Bus stops become garden hotspots for nature
Are we selfish with space? New bus shelters around the world have been attracting bees and butterflies. Now, the UK is ready to join the movement.
Think of the perfect morning. It might involve a beach or a theme park, but probably not a wait at a bus stop. But this could soon change.
Across Europe, humble bus shelter roofs are being turned into vibrant, miniature gardens for bees and butterflies. Bees help plants to grow by moving pollen between plants.
The first bee stop appeared in Utrecht. Today, the city has 300 of them. Now there are plans to build more than 1000 of these nature shelters during the next year across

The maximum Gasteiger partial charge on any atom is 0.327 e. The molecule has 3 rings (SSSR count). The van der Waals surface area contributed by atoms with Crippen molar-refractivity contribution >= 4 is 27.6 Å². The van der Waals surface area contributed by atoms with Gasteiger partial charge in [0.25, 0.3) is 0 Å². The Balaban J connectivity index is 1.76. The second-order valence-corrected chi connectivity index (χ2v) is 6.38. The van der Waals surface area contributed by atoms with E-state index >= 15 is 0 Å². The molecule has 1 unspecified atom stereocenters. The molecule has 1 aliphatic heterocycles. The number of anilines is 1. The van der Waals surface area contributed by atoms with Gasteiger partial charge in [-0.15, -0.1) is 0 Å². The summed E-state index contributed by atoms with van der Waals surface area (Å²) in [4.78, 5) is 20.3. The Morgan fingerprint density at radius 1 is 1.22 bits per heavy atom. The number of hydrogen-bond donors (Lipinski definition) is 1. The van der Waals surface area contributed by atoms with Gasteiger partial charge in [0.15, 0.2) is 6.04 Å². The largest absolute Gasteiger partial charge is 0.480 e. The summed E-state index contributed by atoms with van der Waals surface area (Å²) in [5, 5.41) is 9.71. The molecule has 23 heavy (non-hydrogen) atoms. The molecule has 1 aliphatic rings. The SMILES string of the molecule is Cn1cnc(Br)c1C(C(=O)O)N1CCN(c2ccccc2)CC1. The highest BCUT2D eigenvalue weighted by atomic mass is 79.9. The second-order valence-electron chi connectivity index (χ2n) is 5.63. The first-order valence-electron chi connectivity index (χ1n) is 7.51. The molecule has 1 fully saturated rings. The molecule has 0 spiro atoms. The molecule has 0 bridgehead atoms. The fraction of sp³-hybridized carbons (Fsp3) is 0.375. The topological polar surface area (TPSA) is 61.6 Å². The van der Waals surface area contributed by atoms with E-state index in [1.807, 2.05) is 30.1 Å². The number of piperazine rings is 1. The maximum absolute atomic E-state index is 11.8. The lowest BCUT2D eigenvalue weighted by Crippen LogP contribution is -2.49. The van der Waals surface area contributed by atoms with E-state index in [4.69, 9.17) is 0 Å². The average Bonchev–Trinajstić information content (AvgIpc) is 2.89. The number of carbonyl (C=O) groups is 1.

the UK and even in other parts of the world.
“We want to do it in as many cities in the UK as possible,” said Louise Stubbings, creative director at Clear Channel UK. “We’d like to do them everywhere, the positive effects are incredible,” added Stubbings.
Utrecht has created a “no roofs unused” policy, so that every roof must be planted. As a result, bee populations have stabilised throughout the Netherlands.